- FREDERICTON - The forests of the new millennium will include stands of high-tech
muscle trees that grow bigger and faster and can even stomp their own bugs.
- The Canadian Forest Service is conducting
controlled greenhouse tests on white spruce trees that have been genetically
altered to fend off attacks by the budworm, the scourge of eastern Canada's
- The forest service is taking its cue
from the agriculture sector which is already well into the brave new world
of transgenic crops, including bug-resistant spuds.
- Researchers say that applying the science
of genetics to tree production could result in a whole new era of specialty
forests: plantations of elite trees that won't require expensive pesticide
- "We can gain a lot by having plantations
of trees that are resistant to infestation," says Armand Seguin, a
research scientist with the Canadian Forest Service in Sainte-Foy, Que.
- "We will probably reduce substantially
the amount of losses each year by forest pests. By doing that, we can leave
alone and quiet some of our natural forest and we can also put the specialty
plantations near the pulp and paper companies. It's really more of an alternative."
- More than 25 years ago, the Canadian
Forest Service pioneered the use of a naturally ocurring bacterium, Bacillus
thuringiensis (Bt), in battling the budworm. The insect feeds on the needles
of spruce and fir trees, killing the trees.
- Now, researchers like Seguin have figured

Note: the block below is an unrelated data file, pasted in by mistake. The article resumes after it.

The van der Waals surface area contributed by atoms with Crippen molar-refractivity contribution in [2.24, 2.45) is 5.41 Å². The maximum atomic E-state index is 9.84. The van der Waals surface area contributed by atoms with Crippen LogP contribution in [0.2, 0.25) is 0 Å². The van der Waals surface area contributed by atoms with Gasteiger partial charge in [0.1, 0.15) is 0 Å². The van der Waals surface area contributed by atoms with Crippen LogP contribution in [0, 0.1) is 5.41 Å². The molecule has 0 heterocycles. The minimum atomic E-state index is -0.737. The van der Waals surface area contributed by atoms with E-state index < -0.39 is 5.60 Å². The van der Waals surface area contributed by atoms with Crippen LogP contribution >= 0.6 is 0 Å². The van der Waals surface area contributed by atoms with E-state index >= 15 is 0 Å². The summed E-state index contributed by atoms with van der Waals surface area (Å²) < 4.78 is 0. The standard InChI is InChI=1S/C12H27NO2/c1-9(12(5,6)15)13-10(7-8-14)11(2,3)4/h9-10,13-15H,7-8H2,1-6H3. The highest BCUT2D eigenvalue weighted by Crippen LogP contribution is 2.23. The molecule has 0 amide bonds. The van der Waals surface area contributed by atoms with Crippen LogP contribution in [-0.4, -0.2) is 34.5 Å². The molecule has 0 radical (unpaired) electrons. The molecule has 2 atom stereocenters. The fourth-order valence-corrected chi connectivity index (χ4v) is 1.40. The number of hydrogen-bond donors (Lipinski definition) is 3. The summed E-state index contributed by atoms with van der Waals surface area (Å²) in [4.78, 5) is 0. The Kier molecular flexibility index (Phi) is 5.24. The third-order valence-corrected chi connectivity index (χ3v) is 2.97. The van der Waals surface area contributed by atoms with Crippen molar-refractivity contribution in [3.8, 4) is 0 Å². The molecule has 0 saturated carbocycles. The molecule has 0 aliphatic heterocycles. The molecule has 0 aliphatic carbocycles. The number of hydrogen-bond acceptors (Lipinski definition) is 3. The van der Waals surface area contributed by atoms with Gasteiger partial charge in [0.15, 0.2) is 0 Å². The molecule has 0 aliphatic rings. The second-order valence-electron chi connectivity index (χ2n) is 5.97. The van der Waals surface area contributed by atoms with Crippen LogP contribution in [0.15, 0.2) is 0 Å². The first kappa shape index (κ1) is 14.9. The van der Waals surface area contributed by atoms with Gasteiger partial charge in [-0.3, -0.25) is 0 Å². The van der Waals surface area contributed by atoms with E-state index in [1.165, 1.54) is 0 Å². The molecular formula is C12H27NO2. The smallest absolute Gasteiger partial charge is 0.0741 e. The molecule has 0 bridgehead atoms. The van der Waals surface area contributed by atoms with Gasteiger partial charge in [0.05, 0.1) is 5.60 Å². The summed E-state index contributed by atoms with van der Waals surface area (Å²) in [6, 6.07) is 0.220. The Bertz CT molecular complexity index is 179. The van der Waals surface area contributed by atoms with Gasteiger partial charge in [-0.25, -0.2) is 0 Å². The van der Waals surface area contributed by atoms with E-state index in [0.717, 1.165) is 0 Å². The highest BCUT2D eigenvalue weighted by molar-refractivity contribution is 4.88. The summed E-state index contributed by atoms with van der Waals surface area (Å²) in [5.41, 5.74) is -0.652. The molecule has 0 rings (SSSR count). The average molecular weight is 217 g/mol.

out how to extract the bug-killing Bt gene and inject it directly into
spruce trees so the conifers can produce the toxin.
- Seguin said the work is just beginning
and will likely take at least 10 years to perfect. But he said initial
signs are very promising.
- "We will eventually engineer the
tree so that the toxin will be produced only when the tree is wounded and
under attack by insects," Seguin said.
- "We're working on finding a wound-inducible
promoter that will turn on the Bt gene and associated genes only when trees
face infestation. There will be no toxin released when there's no infestation,
so there will be no effect on non-targeted organisms."
- The research has prompted interest from
such forestry giants as J.D. Irving Ltd. in New Brunswick, a province which
has been severely affected in the past by budworm infestations.
- As well, Seguin says other countries
are hard at work developing genetically altered, insect-proof trees.
- But the idea of molecular manipulation
of the environment gives some people the shivers.
- There are concerns that scientists are
rushing too fast into unchartered territory.
- "We need to take careful look at
whether this is something we should be getting into," says Roberta
Clowater of the New Brunswick Conservation Council, an environmental lobby
- "What are the risks? If they put
them in a plantation, are they sure there won't be a negative effect on
the natural forest or on organisms in the soil? Everything is so interrelated.
We'll never understand all the connections out there in the natural world."
- Seguin says scientists are keenly aware
of public concerns about these new, altered trees and plants.
- He says the manipulation of trees can
include making them sterile so they won't disrupt the natural order.
- He believes environmental benefits outweigh
any potential problems. There would be less spraying against bugs, he says,
and more of the forest would be left untouched.
- "Some people say we're playing God
because we mix DNA from bacteria to a tree and stuff like that, but I think
since we have the technology, I don't see why it will be harmful,"
- "It's only a very small piece of
DNA in a very large genome."